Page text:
Agency on Aging

How To Know When It Is Time To Move

We are living longer and enjoying good health longer than ever before. Older adults are able to remain independent, in their own homes well into their 80s and 90s. The ability to “age-in-place” is the expressed desire of most older adults, however for some, there comes a time when independent living is no longer appropriate. How do you know when it is time to move from independent living?

There are three signs to watch for that can help you determine whether it is time to move to another level of care. The first sign is a noticeable worsening of memory and forgetfulness that potentially impact safety. Forgetting a pot cooking on the stove, forgetting one’s address are examples of forgetfulness and memory deficits that can compromise safety.    

The second sign is a decline in ability to perform independent activities of daily living. Helping with a bath once a week is manageable for most family caregivers, but helping with dressing, feeding, and toileting daily is more than most family caregivers can manage, if the parent lives in a separate household. The last sign to watch for is an increasing frailty and tendency to fall.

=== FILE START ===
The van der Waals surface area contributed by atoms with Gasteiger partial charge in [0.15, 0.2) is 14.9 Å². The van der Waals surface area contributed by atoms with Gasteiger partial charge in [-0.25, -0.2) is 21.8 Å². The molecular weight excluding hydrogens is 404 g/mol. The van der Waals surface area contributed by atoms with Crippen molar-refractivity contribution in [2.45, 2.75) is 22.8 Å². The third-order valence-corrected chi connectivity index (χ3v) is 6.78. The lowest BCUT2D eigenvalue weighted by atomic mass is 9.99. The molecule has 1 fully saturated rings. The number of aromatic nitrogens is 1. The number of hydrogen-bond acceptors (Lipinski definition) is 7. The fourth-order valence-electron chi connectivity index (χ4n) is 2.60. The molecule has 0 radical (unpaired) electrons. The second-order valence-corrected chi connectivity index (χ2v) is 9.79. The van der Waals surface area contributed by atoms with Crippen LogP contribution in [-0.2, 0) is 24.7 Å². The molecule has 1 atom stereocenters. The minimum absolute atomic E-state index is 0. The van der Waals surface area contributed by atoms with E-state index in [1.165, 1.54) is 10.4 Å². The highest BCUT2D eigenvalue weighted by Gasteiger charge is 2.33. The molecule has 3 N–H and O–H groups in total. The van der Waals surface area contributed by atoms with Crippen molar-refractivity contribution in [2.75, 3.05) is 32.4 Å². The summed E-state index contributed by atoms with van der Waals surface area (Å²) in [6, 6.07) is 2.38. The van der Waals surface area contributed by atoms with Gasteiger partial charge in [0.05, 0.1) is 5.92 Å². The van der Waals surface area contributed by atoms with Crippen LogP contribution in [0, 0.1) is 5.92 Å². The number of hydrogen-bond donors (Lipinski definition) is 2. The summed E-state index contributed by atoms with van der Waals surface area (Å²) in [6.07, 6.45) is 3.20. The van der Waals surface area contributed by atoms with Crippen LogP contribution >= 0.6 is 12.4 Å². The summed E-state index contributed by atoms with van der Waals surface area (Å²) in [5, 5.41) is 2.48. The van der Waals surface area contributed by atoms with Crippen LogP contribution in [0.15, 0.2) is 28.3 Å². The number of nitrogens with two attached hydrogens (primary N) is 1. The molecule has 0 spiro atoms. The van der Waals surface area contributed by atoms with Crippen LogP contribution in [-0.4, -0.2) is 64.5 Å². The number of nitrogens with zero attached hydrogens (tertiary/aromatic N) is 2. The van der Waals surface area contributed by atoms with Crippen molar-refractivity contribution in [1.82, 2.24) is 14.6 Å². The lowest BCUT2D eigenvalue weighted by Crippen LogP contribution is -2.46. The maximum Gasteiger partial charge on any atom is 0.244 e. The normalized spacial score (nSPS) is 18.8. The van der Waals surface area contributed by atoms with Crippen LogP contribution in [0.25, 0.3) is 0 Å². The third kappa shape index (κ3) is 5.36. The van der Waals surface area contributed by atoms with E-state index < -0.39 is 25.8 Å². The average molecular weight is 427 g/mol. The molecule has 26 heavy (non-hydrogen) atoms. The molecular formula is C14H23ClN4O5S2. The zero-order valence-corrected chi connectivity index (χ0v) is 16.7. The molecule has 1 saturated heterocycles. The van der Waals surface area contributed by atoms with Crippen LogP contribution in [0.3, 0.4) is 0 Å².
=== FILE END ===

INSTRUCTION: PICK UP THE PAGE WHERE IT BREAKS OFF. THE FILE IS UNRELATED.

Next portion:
One change in functioning does not signal an immediate need to move from independent living, but when all the signs are there, the caregiver needs to take action. There are community-based services available for people who qualify functionally and financially. In addition, there are private pay options available for people who have the financial means to afford this care. Since most people prefer to remain living in the community for as long as possible, these options should be explored. If, even with the support of community-based programs, it is not safe or practical to remain living in the community independently, there are options in assisted living and/or nursing homes that can work. Remember, it does not mean you are no longer a caregiver, or that you have failed to support the person you care for. It just means that your care will take place in an alternate setting. Your care recipient will need your attention, support, and advocacy as much, if not more than they did previously. You will become the eyes and ears for your loved one to ensure they are receiving the services you have contracted for and to continue to provide them, socialization, love, and support. No matter how many people surround them in a nursing home or assisted living facility, the face of your loved one will light up when you arrive. You are the continuity between their former, independent life and their life is a new setting.